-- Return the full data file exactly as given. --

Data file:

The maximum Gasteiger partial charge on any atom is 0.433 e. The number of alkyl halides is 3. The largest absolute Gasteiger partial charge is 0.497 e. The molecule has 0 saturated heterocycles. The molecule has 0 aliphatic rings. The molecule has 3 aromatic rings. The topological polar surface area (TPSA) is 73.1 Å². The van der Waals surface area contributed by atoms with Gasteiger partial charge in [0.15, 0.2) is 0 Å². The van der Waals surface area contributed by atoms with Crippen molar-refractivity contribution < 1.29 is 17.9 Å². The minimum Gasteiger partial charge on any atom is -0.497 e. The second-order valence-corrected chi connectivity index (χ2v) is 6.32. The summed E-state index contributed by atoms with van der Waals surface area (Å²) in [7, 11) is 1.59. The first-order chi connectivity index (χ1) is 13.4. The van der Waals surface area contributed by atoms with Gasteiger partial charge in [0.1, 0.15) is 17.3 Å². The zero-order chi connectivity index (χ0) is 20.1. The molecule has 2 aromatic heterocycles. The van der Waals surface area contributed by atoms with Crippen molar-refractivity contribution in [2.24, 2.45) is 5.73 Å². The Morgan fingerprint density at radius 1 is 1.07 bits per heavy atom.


The maximum Gasteiger partial charge on any atom is 0.433 e. The number of alkyl halides is 3. The largest absolute Gasteiger partial charge is 0.497 e. The molecule has 0 saturated heterocycles. The molecule has 0 aliphatic rings. The molecule has 3 aromatic rings. The topological polar surface area (TPSA) is 73.1 Å². The van der Waals surface area contributed by atoms with Gasteiger partial charge in [0.15, 0.2) is 0 Å². The van der Waals surface area contributed by atoms with Crippen molar-refractivity contribution < 1.29 is 17.9 Å². The minimum Gasteiger partial charge on any atom is -0.497 e. The second-order valence-corrected chi connectivity index (χ2v) is 6.32. The summed E-state index contributed by atoms with van der Waals surface area (Å²) in [7, 11) is 1.59. The first-order chi connectivity index (χ1) is 13.4. The van der Waals surface area contributed by atoms with Gasteiger partial charge in [0.1, 0.15) is 17.3 Å². The zero-order chi connectivity index (χ0) is 20.1. The molecule has 2 aromatic heterocycles. The van der Waals surface area contributed by atoms with Crippen molar-refractivity contribution in [2.24, 2.45) is 5.73 Å². The Morgan fingerprint density at radius 1 is 1.07 bits per heavy atom.